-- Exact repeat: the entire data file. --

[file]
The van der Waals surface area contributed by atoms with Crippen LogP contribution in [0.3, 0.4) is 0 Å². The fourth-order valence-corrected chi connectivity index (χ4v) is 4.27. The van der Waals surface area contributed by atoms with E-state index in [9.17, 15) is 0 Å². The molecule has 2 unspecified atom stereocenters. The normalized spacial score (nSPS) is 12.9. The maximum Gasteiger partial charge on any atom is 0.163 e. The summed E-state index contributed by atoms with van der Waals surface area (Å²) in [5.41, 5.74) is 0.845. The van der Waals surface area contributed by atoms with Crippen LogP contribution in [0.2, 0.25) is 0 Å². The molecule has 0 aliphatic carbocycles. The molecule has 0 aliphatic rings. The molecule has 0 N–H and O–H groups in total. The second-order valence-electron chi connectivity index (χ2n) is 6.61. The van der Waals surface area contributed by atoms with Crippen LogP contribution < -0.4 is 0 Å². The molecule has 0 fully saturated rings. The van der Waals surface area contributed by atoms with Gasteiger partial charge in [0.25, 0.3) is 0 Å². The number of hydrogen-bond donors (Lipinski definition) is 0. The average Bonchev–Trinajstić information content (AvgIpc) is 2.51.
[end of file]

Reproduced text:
The van der Waals surface area contributed by atoms with Crippen LogP contribution in [0.3, 0.4) is 0 Å². The fourth-order valence-corrected chi connectivity index (χ4v) is 4.27. The van der Waals surface area contributed by atoms with E-state index in [9.17, 15) is 0 Å². The molecule has 2 unspecified atom stereocenters. The normalized spacial score (nSPS) is 12.9. The maximum Gasteiger partial charge on any atom is 0.163 e. The summed E-state index contributed by atoms with van der Waals surface area (Å²) in [5.41, 5.74) is 0.845. The van der Waals surface area contributed by atoms with Crippen LogP contribution in [0.2, 0.25) is 0 Å². The molecule has 0 aliphatic carbocycles. The molecule has 0 aliphatic rings. The molecule has 0 N–H and O–H groups in total. The second-order valence-electron chi connectivity index (χ2n) is 6.61. The van der Waals surface area contributed by atoms with Crippen LogP contribution < -0.4 is 0 Å². The molecule has 0 fully saturated rings. The van der Waals surface area contributed by atoms with Gasteiger partial charge in [0.25, 0.3) is 0 Å². The number of hydrogen-bond donors (Lipinski definition) is 0. The average Bonchev–Trinajstić information content (AvgIpc) is 2.51.